3.10. Other reasons for disagreement which were each expressed by few individual respondents included:
- That making restrictions of this nature were not within the remit of the Scottish Government;
- That in order to tackle the problem, action should instead be taken to educate and inform the public and promote healthier lifestyles;
- That the approach would not be effective due to reasons such as the relative expense of healthy foods, other reasons for purchasing HFSS foods (such as comfort eating) and other causes of overweight/obesity;
- The potential negative impact on businesses, and specifically Scottish businesses, as a result of restrictions in relation to the ways that they will have to market foods; and
- The potential that mandatory restrictions may increase food costs for those on a low income by removing the opportunity to take advantage of price promotions.
3.11. Close to half of the industry organisation respondents that held concerns about mandatory restrictions felt that there was a lack of evidence of the effectiveness of legislation to restrict food and drink promotions. Other points that challenged the justification for mandatory measures, each made by few, included:
- A belief that, due to the absence of scientific consensus linking health benefits to mandatory restriction policies, there should be a focus on positive incentives to foster healthy eating habits, education to understand a healthy diet and support for consumers to make healthy choices in-store;
- The success and value of voluntary measures and collaborative partnership working, which has resulted in actions such as the removal of confectionery at checkouts and restriction on the sale of energy drinks to under 16 year olds;
- An expression of pride in the efforts made by the sector in recent years, particularly in regards to reformulation efforts to provide healthier alternatives;
- A concern that any response had to be undertaken using a unified approach, this includes unification across geographical borders, in consideration of various different government policies and in collaboration with manufacturers, suppliers, wholesalers and retailers. It was felt that this kind of approach would avoid unnecessary contradiction and confusion, as well as avoid a high business burden.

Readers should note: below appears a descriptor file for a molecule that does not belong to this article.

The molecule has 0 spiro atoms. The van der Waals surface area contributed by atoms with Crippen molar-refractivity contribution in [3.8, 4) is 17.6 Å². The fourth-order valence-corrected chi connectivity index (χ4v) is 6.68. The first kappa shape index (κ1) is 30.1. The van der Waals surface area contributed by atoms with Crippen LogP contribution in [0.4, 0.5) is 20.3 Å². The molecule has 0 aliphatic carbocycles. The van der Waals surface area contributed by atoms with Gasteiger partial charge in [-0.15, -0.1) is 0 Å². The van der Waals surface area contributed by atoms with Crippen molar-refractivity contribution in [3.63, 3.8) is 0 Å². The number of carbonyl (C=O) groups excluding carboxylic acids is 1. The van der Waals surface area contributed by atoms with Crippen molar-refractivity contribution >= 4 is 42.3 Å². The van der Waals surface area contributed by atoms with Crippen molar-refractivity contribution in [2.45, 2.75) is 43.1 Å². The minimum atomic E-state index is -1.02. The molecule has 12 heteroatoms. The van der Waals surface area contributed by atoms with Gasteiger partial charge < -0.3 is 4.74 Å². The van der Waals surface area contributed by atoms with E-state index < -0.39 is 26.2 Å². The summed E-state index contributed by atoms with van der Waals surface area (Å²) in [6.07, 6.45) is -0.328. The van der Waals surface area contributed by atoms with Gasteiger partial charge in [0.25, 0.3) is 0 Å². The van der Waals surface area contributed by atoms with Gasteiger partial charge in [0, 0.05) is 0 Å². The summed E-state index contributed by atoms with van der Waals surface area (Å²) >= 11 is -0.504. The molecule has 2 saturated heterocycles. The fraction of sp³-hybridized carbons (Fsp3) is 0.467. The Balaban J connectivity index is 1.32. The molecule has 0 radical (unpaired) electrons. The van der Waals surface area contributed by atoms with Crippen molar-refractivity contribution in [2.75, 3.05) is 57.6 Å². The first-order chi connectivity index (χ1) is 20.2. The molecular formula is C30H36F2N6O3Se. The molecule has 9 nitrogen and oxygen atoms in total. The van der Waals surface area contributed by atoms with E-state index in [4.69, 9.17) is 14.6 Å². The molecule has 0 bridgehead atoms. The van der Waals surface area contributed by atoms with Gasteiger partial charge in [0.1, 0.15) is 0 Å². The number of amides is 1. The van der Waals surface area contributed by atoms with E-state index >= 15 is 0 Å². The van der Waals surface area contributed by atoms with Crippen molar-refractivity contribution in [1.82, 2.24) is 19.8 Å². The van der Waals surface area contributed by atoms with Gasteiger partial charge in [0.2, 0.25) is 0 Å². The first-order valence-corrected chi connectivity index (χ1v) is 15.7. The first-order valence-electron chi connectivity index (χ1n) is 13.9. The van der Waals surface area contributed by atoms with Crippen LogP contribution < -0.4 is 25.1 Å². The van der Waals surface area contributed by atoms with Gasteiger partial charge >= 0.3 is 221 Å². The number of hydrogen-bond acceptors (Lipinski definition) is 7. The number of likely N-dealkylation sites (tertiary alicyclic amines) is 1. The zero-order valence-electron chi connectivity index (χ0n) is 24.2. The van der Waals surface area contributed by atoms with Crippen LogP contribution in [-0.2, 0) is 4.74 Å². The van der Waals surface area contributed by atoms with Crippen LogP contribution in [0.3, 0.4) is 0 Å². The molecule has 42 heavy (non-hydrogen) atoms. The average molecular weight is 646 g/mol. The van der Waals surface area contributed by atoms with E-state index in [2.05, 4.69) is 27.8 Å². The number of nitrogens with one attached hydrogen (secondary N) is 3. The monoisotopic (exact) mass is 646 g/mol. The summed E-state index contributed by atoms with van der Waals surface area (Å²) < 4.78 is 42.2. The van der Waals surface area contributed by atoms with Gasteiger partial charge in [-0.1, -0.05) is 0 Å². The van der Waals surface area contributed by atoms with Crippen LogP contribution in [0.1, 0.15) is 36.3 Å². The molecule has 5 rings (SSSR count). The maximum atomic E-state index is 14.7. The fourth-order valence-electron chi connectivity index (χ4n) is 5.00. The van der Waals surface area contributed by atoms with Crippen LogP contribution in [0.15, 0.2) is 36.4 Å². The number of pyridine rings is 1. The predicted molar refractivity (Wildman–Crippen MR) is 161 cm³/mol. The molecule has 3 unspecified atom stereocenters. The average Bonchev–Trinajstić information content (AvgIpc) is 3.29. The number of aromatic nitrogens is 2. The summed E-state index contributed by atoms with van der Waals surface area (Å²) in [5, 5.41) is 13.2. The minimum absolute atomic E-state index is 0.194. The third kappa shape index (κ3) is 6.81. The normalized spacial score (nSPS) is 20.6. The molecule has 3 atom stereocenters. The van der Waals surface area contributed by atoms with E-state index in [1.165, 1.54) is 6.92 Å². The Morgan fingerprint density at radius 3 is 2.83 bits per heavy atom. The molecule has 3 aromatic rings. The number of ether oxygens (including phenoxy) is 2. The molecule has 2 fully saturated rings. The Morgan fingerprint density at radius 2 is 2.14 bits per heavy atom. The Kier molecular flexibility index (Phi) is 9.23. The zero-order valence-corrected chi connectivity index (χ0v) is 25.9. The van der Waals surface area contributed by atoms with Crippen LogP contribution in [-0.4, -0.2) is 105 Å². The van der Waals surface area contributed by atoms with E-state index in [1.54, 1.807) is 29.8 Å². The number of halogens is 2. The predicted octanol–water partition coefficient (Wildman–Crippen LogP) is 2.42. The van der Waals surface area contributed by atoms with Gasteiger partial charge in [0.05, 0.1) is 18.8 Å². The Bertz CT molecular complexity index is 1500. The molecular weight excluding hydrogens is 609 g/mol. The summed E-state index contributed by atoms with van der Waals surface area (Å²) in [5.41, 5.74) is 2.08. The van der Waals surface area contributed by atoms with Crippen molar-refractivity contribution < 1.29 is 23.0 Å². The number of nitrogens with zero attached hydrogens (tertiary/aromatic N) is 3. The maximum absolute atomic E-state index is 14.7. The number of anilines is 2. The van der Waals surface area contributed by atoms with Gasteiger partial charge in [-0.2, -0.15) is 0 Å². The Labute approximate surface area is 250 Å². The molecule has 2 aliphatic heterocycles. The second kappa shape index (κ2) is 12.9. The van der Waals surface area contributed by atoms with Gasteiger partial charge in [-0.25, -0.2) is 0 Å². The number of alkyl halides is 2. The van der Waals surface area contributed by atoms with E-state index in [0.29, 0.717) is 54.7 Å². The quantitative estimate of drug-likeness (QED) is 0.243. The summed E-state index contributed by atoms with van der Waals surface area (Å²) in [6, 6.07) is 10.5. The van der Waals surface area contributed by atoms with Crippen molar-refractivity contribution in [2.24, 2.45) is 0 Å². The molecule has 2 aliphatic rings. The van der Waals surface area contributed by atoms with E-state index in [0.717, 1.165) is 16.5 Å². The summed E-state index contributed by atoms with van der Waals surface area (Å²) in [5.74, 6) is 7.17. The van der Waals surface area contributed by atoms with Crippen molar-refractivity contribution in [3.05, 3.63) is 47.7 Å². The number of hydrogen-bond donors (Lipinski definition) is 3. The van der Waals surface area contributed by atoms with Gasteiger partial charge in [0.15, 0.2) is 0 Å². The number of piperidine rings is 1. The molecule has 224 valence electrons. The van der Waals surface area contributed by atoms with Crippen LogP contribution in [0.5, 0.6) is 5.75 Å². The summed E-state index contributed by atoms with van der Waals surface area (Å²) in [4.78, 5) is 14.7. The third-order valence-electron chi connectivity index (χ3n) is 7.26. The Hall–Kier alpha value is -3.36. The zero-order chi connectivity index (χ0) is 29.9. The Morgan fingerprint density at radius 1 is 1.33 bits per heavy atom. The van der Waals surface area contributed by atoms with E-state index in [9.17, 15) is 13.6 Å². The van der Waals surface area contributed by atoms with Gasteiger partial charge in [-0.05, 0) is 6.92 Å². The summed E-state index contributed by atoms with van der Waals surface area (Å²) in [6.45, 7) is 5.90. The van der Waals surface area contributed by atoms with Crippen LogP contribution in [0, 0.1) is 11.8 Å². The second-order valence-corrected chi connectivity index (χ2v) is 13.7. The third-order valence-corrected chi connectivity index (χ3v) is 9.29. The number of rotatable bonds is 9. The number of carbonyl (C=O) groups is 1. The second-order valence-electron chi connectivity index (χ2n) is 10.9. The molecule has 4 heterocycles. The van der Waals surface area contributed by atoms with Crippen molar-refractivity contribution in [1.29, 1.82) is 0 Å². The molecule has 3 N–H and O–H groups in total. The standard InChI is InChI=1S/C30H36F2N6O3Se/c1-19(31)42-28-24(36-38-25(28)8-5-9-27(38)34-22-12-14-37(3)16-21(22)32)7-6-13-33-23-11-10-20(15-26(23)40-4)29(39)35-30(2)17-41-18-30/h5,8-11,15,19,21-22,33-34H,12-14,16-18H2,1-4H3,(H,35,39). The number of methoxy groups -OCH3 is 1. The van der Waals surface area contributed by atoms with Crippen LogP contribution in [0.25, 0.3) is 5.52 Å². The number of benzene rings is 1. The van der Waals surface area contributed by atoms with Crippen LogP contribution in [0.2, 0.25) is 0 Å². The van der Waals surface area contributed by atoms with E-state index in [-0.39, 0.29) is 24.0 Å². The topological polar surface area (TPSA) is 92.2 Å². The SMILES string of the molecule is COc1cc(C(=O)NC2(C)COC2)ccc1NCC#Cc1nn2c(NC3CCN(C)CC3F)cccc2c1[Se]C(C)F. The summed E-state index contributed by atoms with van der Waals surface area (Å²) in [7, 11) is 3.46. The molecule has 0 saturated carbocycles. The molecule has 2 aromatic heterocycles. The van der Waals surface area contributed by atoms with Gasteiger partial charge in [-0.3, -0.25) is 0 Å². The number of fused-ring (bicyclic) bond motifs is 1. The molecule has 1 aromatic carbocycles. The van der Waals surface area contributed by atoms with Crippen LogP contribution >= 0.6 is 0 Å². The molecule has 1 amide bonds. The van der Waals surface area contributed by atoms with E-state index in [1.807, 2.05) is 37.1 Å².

3.12. Many industry organisation respondents expressed concerns that the proposed measures would negatively impact manufacturers, retailers, and the Scottish economy. Few noted this might result in job losses. Close to half suggested that small Scottish manufacturers and retailers would be the most impacted by the changes, due to their reliance on low-cost marketing techniques that would be restricted by the legislation, while large companies with big advertising and promotional budgets would be able to adapt and adjust their marketing strategy. Consequently, this could reduce small Scottish firms’ competitiveness and ability to grow and contribute to the Scottish economy.
3.13. There were also concerns, each expressed by few industry organisation respondents, that the proposals would be: ineffective; restrict choice; increase cost for consumers across the whole food sector (and that this would have a disproportionate impact on lower income households); and remove incentives for manufacturers to reformulate products.
3.14. Alternative approaches that were suggested, each by few industry organisation respondents, included: the promotion of healthier options through price or reward points; considering whether to legislate the proportion of promotions which should apply to healthier food; and education and promotion of a healthy, active and balanced lifestyle.
3.15. Other suggestions regarding the proposals, each expressed by few industry organisation respondents, included that:
- Any steps taken should be proportionate and fair – they must consider how restrictive measures could negatively impact on businesses;
- A graded approach should be adopted to continue to incentivise industry to reformulate products;
- There should be exemptions for lower sugar/fat products or ‘best in category’;
- Exemptions could be made for products hitting targets in Public Health England’s calorie cap on sugar per 100g/100ml; and
- Regulation should not apply retrospectively to equipment, materials or existing contracts (e.g. between brand owners and retailers in regards to use of branded equipment).
Views neither for nor against mandatory restrictions
3.16. Individual respondents that did not state an overall preference varied widely in their reasoning. Although they generally expressed similar concerns to those already highlighted above, few raised other points such as:
- Whether some specific aspects included in the proposals were the correct approach (such as the inclusion of fats);
- Whether it would be preferable to educate and support people to make healthier choices and lead healthier lifestyles; and
- Whether restrictions should instead focus on the reduction of levels of fat, sugar and salt in products.